Collective caregivers: A novel examination of health literacy management approaches


Objective: Health literacy and communication skills are necessary for family caregivers who often work in pairs, known as collective caregiving. Health literacy management is a relational process where communication between caregivers can be a barrier or pathway to improving or co-creating health literacy. The purpose of this study was to examine how collective caregivers manage health literacy. Methods: Semi-structured interviews were conducted separately for 42 caregiving pairs (n = 84). The interview guide was developed using a cancer caregiver health literacy framework. Caregiving pairs were placed into one of three collective caregiving communication patterns (absolute concordant, semi-concordant, absolute discordant). Interviews were audio-recorded, transcribed, and a thematic analysis was performed by independent coders. Results: The analysis revealed three different health literacy management approaches: a defined approach where caregiver roles were clearly designated (absolute concordant pairs); a contrasting approach where one caregiver was the health literacy expert (semi-concordant pairs); an independent approach characterized by individual information seeking, processing, and patient/provider engagement (absolute discordant pairs). Conclusions: Health literacy support should address aspects of the family system such as caregiver-caregiver communication which influence variance in health literacy management. Practice implications Our study can inform provider communication and healthcare interventions aimed at supporting health literacy for caregivers.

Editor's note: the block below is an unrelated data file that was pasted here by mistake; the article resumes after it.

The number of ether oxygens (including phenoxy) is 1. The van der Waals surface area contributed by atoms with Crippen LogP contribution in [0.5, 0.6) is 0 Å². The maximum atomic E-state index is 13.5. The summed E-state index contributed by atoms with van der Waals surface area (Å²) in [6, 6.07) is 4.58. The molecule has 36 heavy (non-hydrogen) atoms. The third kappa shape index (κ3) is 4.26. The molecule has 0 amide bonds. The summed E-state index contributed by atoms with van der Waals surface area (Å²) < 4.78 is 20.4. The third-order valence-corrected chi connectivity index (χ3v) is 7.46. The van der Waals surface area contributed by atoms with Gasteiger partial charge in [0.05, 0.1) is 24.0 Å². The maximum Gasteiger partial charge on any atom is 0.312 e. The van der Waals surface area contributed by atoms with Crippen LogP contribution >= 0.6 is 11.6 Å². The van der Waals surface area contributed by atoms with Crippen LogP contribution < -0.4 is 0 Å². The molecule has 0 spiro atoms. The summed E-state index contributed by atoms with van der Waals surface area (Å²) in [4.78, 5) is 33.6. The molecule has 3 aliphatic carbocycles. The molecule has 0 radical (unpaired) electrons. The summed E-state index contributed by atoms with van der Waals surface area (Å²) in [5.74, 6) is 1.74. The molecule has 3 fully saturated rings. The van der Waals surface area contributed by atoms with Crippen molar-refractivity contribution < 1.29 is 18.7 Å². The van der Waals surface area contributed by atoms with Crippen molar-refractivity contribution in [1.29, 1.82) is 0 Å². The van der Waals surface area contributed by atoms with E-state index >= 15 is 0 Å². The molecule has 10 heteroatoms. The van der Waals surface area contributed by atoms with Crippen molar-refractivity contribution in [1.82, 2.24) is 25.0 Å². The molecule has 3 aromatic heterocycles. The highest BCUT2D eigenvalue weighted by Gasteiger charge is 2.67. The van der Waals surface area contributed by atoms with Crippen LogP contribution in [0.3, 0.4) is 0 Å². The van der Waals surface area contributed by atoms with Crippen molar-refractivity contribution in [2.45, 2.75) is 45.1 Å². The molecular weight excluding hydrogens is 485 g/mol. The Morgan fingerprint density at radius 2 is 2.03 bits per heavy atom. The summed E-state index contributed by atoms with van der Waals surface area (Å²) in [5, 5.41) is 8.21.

Publication Title

Patient Education and Counseling